Really good progress!

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Re: APL's DIY axial-flux motor

Post by APL » Dec 20 2019 2:36pm

I didn't know about aftermarket digital read outs for a lathe, so I checked a few of them out. That would be great,
I especially like the zeroing feature, to reset at any point.
It would be kind of a waste on this little first gen. 9" lathe,.. although I could always transfer it over to the next lathe.
After having this one for a year now, I realize that I should have bought the bigger 10" 'heavy' instead, it's ten times
the lathe this one is. That will be the next endeavor, and a DRO would be right at home on that one.
A decent tool post, and a new chuck have been on the wish list for quite a while now, but I just keep limping along.
Never fails,..every time you buy a tool, you realize what you should have bought instead. :roll:

Hey coleasterling, check your Endless Sphere inbox mail, I sent you a message. Hopefully we can get started on the
cores for this thing at some point,.. depending on how much time you have.
I have plenty of things to make yet, and I'm thinking of 3D printing a few cores first, just so I can wrap some wire on
them and check the fit. I'll probably print a 'thin' stator plate too, to make sure they fit correctly on that as well,
and get the spacing exactly right.

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Dui, ni shuo de dui   1 kW

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Re: APL's DIY axial-flux motor

Post by Dui, ni shuo de dui » Dec 22 2019 9:23pm

APL wrote:
Dec 20 2019 2:36pm
I didn't know about aftermarket digital read outs for a lathe, so I checked a few of them out. That would be great,
I especially like the zeroing feature, to reset at any point.
It would be kind of a waste on this little first gen. 9" lathe,.. although I could always transfer it over to the next lathe.
An other, cheaper way to achieve almost the same thing is to purchase some cheap metal calipers. You can find some for around 10-15 bucks. Just cut the lenght you need and figure out a way to install it on your lathe's axis. This way you get some relatively accurate measurings, an easy way to zero everywhere you want, actual backlash compensation as well as quick conversion between imperial/metric.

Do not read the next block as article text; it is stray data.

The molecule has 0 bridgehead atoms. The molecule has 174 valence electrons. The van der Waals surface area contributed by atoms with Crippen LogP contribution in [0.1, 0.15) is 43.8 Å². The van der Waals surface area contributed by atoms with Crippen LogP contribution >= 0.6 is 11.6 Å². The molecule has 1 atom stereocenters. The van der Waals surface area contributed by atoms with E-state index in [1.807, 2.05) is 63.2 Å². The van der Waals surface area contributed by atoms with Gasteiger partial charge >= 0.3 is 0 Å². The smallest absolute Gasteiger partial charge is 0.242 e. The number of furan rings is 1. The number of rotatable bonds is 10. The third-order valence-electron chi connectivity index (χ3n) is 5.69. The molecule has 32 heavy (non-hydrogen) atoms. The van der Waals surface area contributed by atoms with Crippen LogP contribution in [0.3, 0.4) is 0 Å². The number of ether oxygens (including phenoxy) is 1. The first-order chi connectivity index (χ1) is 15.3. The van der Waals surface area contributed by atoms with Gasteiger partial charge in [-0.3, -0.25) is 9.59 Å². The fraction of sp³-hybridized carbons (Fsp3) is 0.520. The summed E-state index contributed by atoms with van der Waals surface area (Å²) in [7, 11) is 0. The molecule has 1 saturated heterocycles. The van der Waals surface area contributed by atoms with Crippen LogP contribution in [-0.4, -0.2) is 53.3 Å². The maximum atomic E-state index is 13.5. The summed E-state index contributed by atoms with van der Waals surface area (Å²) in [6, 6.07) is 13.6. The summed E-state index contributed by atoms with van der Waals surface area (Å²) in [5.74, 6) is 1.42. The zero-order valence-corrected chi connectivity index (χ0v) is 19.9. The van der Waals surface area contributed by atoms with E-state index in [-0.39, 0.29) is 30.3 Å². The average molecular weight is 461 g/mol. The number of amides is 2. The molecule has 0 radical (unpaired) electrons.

It costs peanuts, only a few hours of your free time to install them on the lathe, but that's some time saved later when turning stuff! :wink:

If you go for cheap calipers, just make sure that you have plenty of spare batteries. That's the drawback on these cheap devices, they use a lot more current event when powered off and they will lose accuracy dramatically when the battery is empty (takes a few month though). But when the battery is good then they are precise enough for any application, except maybe some rocket/spaceship project :wink:
:bolt: :bolt: My electric Ninja 250 clone: 16 000W 72V40Ah A123 cells : :bolt: :bolt:
https://endless-sphere.com/forums/viewt ... 12&t=90032

:bolt: :bolt: My electric Scooter: 11 000W 72V 50Ah LiFePO4 cells: :bolt: :bolt:
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Re: APL's DIY axial-flux motor

Post by APL » Dec 23 2019 9:17pm

Great idea, especially if I get the long version calipers. Put some magnetic bases on it and I'm good to go,.. as long
as I can zero it out. I'll have to check into it. Just right for 'this' old lathe. Thanks. :thumb:

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Re: APL's DIY axial-flux motor

Post by APL » Dec 23 2019 9:54pm

I got the 1/4" G10 Garolite in the mail, about $35. for a square foot of it. Stuff is pretty heavy, I might as well use
plate glass, if I could cut it. But at least it's solid enough,.. the stuff is darn near bullet proof.

I couldn't fit it into the lathe at that size, so I mounted it to a cheap rotary index table I scored at the swap meet this
spring, and spun it on the mill by hand.
That actually worked really good, and I was able to get a perfect disc, and center hole out of it. Since the stator won't
be spinning, it doesn't need to be any better than that.
Carier cut..jpg
Carier cut..jpg (89.63 KiB) Viewed 2533 times
Then I made a washer/brace to be bonded to the other side, so that the mounting screws don't crush the Garolite when
they get tightened down. A little overkill, but better safe than sorry. I still have to drill and tap some screw holes yet.
Washer disc..jpg
Washer disc..jpg (61.02 KiB) Viewed 2533 times
So I guess now I'm waiting to get some cores 3D printed so I can check the fitment of the coil wire on them, and make
sure that they're good to go for machining.
(I wonder if I could make it an air coil motor this way,..with plastic cores) :?:
Just a thought.
Stator assembly.jpg
Stator assembly.jpg (55.49 KiB) Viewed 2533 times
I guess it's time to start thinking about rotors already.

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Re: APL's DIY axial-flux motor

Post by wturber » Dec 23 2019 10:41pm

Weird how some color and material combos just simply look cool.
"Commuter - DC Booster"
Iron Horse 3.0 hardtail - 48V / 1000W / 470rpm generic Chinese DD Hub motor (ebay)
8 x 36v 4.3ah 10s 2P battery packs - 1500W 30A DC Boost Converter delivers 54v and about 1000 watts peak
53T/42T Sakae Road cranks - 30mph+ on flats
viewtopic.php?f=2&t=90369

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fechter   100 GW

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Re: APL's DIY axial-flux motor

Post by fechter » Dec 24 2019 11:38am

Great job on the disk. That stuff looks good. The real issue will be deflection when the magnets get close to the cores, but the magnetic forces should be largely balanced.
"One test is worth a thousand opinions"